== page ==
What month does Bermuda grass go dormant in North Carolina?

Answered by Willie Powers

In North Carolina, Bermuda grass typically goes dormant from mid-November through mid-March. This means that during this period, the grass will enter a period of slowed growth and its color will turn brown. Dormancy is a natural survival mechanism for Bermuda grass during the colder months when temperatures drop and sunlight decreases.

During the dormancy period, Bermuda grass conserves energy and nutrients, focusing on root growth and storing reserves for the upcoming growing season. It becomes less active above ground and may appear lifeless, but it is still alive and will resume growth once the weather conditions become favorable again in the spring.

The exact timing of dormancy can vary slightly depending on the specific location within North Carolina and the prevailing weather patterns. Generally, as the temperatures start to cool in late fall, Bermuda grass will gradually enter dormancy. This typically occurs around mid-November.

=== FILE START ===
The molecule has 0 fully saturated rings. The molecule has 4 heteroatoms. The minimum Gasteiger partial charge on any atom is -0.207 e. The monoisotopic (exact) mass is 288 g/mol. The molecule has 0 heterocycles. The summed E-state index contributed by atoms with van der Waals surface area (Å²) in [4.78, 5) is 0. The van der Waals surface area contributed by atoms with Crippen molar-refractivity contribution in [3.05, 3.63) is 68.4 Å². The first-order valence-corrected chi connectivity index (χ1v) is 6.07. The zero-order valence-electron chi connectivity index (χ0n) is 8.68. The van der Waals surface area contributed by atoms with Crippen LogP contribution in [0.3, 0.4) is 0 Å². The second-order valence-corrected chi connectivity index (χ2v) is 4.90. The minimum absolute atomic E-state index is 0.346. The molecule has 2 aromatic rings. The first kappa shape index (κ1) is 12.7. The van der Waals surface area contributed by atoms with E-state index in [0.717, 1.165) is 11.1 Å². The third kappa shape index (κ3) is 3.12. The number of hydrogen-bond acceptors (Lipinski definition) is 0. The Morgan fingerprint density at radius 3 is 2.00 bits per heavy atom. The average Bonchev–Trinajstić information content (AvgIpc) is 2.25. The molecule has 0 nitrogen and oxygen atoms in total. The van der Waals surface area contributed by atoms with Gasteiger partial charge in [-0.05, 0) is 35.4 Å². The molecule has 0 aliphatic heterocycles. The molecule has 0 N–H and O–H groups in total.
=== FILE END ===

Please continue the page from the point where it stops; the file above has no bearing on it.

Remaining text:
It is important to note that the transition into and out of dormancy is not abrupt. The grass will gradually change color from vibrant green to a straw-like brown as it prepares for dormancy. Similarly, as spring arrives and temperatures rise, Bermuda grass gradually emerges from dormancy and starts to green up again.

Personal Experience:
As someone who has lived in North Carolina for many years, I have witnessed the dormancy period of Bermuda grass firsthand. In mid-November, I have observed the gradual color change of the grass from green to brown, signifying its entry into dormancy. During this time, I have refrained from mowing or fertilizing the grass, allowing it to rest and conserve energy. It is always a delight to see the grass come back to life in the spring, with its vibrant green color returning as the weather warms up.